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Will my multivitamin help me live longer? - (8/14/2018)

By Dr. Ron Gasbarro 

The pharmacist was reading a new study that claimed multivitamins are ineffective at reducing the risk of disease, and may even cause harm. The pharmacist rolled his eyes. Multivitamins are getting to be like coffee consumption. One year a study comes out that claims coffee will shorten your life. The next year another study asserts that coffee will extend your life. What is the consumer supposed to believe?  

This latest review of over 18 clinical trials, involving 2 million people followed for an average of 12 years, found that multivitamins, vitamin D, calcium, and vitamin C showed no benefits in the prevention of cardiovascular disease, heart attack, stroke, or premature death. That’s disappointing, thought the pharmacist. For many busy pharmacists, meals are eaten on the fly. Instead of a salad, a bag of chips may be lunch. Instead of a healthy glass of V8®, a sugary soda may be the chosen beverage. The pharmacist hopes that a daily multivitamin will prevent him from collapsing face down on his counting tray. Is this an unfounded hope? 
 
There are 2 types of people who take multivitamins (MV). There are those who eat healthy foods, eschew most red meat, never eat sugar, and exercise regularly. These people probably do not need to take a vitamin supplement. Then, there are those people who, like the pharmacist hope that despite their poor eating habits, an MV will fill all the gaps in their otherwise empty diet. There’s a third group who think Twinkies® are one of the 4 main food groups. They should start pricing coffins now. 

Multivitamins are truly a concoction of Madison Avenue. Starting with One-A-Day® vitamins in 1940, the vitamin industry is a multi-gazillion dollar endeavor. Couple this with the obesity epidemic and the preponderance of fast, possibly carcinogenic, probably artery-clogging foods, and people buy into the hype that all it takes is a vitamin supplement to remain healthy. Even the “once daily” notion is a myth. B and C vitamins stay in the body for 3 or 4 hours before they are peed out of your system. Check your urine a few hours after you take your vitamin. If it is bright yellow, there go your B vitamins right down the toilet. So, what is covering you for the other 20-plus hours? There is a reason why we eat 3 meals a day – we need constant refueling. The same goes for vitamins which, incidentally, are plentiful in food too.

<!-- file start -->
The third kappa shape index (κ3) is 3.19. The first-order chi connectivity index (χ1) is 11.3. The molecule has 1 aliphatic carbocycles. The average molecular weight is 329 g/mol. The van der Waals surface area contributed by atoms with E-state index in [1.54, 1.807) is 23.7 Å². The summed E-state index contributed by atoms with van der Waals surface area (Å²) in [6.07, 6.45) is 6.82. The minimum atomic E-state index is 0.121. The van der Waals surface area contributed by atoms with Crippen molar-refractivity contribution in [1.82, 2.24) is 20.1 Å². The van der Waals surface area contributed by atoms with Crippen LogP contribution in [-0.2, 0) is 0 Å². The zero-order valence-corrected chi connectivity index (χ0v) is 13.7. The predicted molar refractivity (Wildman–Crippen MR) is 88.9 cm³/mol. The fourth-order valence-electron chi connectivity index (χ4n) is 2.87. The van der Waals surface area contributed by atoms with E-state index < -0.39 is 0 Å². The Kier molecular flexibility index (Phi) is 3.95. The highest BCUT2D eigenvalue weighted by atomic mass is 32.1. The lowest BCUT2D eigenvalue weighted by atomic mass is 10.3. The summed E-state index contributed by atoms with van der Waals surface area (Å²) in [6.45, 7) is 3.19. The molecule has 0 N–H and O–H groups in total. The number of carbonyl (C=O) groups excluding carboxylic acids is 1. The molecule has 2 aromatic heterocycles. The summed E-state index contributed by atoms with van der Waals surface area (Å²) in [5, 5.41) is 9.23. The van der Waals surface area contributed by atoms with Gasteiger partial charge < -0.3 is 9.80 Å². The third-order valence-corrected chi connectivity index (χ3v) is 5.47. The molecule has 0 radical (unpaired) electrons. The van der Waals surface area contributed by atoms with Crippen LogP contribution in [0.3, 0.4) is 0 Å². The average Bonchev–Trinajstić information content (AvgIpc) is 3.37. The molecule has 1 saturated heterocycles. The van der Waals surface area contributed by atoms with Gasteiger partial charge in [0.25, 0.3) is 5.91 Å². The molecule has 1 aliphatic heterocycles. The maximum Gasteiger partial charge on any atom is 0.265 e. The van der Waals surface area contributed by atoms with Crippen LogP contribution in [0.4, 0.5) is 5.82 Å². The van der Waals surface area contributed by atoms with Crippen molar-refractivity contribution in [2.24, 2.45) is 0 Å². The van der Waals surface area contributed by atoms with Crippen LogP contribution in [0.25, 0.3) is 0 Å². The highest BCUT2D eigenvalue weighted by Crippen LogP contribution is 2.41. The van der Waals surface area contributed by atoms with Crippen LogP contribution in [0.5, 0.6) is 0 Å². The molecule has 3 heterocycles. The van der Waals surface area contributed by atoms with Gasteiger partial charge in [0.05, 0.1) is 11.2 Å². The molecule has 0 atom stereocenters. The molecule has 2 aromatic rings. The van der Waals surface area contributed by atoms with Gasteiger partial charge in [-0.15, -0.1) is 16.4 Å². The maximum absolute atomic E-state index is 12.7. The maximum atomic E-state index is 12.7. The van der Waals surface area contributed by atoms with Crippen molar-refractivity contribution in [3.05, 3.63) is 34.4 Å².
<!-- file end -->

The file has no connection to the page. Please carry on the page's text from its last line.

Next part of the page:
A vitamin supplement is not the panacea that their manufacturers would have you believe. MVs cannot take the place of eating a variety of healthy foods. People who are on low-calorie diets, have a poor appetite, or avoid certain foods – such as vegans and vegetarians do – might consider an MV. But, beware: Too much of a good thing can be bad. In 2011, a major study which involved 35,000 men ages 50-plus showed that those men who took vitamin E (400 units) and selenium (200 micrograms) per day had a 17% increase in prostate cancer than those who took placebos. Vitamin A and D toxicity may occur after taking excessive amounts of those vitamins for a long time. In severe cases, liver damage can occur. Very high doses of vitamin D (50,000 units) are sometimes used to treat medical problems such as vitamin D deficiency, but these are given only under the care of a doctor for a specified timeframe. Use of beta-carotene has been associated with an increased risk of lung cancer in people who smoke or who have been exposed to asbestos. One study of 29,000 male smokers found an 18% increase in lung cancer in the group receiving 20 mg of beta-carotene a day for 5 to 8 years. This is not to say that people need to fear taking MVs. If taken at the correct dosage, MVs can fill the void in your diet. But, as the pharmacist agreed, there is no substitute for good food. Next time, take your MV with a fruit or veggie. 

Ron Gasbarro, PharmD, is a registered pharmacist, medical writer, and principal at Rx-Press.com. Read more at www.rx-press.com  

 


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